As an emphysema victim, Phyllis Lockwood has seen the constant activity of her former years grind to a near halt. The respiratory disease has seen to that. But even though her activities became greatly limited, it does nothing to tarnish her sparkling sports career of over thirty-five years, which earned the long-time Boulder resident a place among the 1977 inductees to the Colorado Sports Hall of Fame.
“My induction into the Hall of Fame was a big surprise, but a most pleasant one,” she says. “I am always amazed when I am rewarded for doing something I love doing.”
Often heralded as the greatest woman athlete in Colorado history, Mrs. Lockwood was a standout performer in tennis, basketball, track and field, swimming and softball before her competitive career ended in 1970.
A Fort Morgan native, Phyllis Whitely married her high school sweetheart, Francis Lockwood. They lived two years in Denver before moving to Boulder in 1936. Their two daughters have presented them with six grandchildren.
With her husband’s backing, Lockwood never found it difficult to combine raising a family and athletics, as her achievements show:
- A self-taught tennis player, she went eleven years without a loss, winning almost every Colorado championship and no fewer than seven Intermountain crowns. She held the singles title continuously until 1941, when she retired and returned to win again in 1946.
- A star performer for the Denver Dry Goods and Viner Chevrolet AAU basketball teams; she was also a constant competitor in the National AAU basketball tournament in St. Joseph, Missouri, during her eighteen-year cage career. She was named to the All-American team in 1949.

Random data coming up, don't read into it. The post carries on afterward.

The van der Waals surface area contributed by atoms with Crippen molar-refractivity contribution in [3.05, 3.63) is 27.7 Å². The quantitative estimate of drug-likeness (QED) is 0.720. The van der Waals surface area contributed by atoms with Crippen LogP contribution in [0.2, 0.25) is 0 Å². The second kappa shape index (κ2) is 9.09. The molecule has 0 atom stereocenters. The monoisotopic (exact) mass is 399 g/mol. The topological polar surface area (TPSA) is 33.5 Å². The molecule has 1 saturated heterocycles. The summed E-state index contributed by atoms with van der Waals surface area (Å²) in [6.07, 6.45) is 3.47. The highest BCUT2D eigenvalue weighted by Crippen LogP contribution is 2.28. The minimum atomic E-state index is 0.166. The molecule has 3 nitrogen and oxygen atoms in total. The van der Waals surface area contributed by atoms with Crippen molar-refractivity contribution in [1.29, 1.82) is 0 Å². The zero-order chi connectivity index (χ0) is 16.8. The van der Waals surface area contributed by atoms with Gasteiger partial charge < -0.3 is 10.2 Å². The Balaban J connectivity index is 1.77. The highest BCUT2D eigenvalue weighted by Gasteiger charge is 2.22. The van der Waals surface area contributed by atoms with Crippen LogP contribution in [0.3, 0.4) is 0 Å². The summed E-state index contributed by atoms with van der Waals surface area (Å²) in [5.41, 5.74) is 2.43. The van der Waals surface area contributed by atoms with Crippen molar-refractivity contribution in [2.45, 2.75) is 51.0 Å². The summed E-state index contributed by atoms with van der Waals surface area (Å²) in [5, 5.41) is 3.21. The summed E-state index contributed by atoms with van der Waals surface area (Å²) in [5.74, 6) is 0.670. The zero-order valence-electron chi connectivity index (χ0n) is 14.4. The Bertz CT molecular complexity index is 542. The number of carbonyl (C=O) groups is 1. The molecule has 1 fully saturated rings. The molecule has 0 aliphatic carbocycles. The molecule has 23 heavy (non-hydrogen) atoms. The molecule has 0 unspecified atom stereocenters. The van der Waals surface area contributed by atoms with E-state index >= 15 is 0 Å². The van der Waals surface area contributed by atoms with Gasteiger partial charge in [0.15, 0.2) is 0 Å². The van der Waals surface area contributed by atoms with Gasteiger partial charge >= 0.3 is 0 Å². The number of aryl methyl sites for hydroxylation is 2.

- She won the National Free Throw Championship in conjunction with the AAU nationals by hitting forty-seven of fifty free throws.
- She was a member of the first U.S. women’s all-star basketball team to travel abroad, touring six South American countries in 1950. In 1953, she was honored as the state’s top female athlete by the Helms Foundation.
The achievements and gratitudes of her tennis pupils are the greatest rewards, however. Lockwood has, without pay, tutored beginner and champion alike through the years.
In 1967 a sanctioned U.S.T.A. junior tournament was named after Lockwood. “The awards that speak to me the most of any they’ve given me are the ones they give in my name for outstanding sportsmanship. It’s just a little medal they give in Boulder and in Denver, but it has meaning behind it. Anyone can win a trophy, but to have an award given in your name is even more meaningful,” she notes.
Lockwood has a room full of trophies and awards; however, she feels one should never view a trophy or award as an article of superiority, but rather one with substance. “In seeing it, memories flood the mind concerning the many circumstances that transpired to merit the award.”
I am always amazed when I am rewarded for doing something I love doing.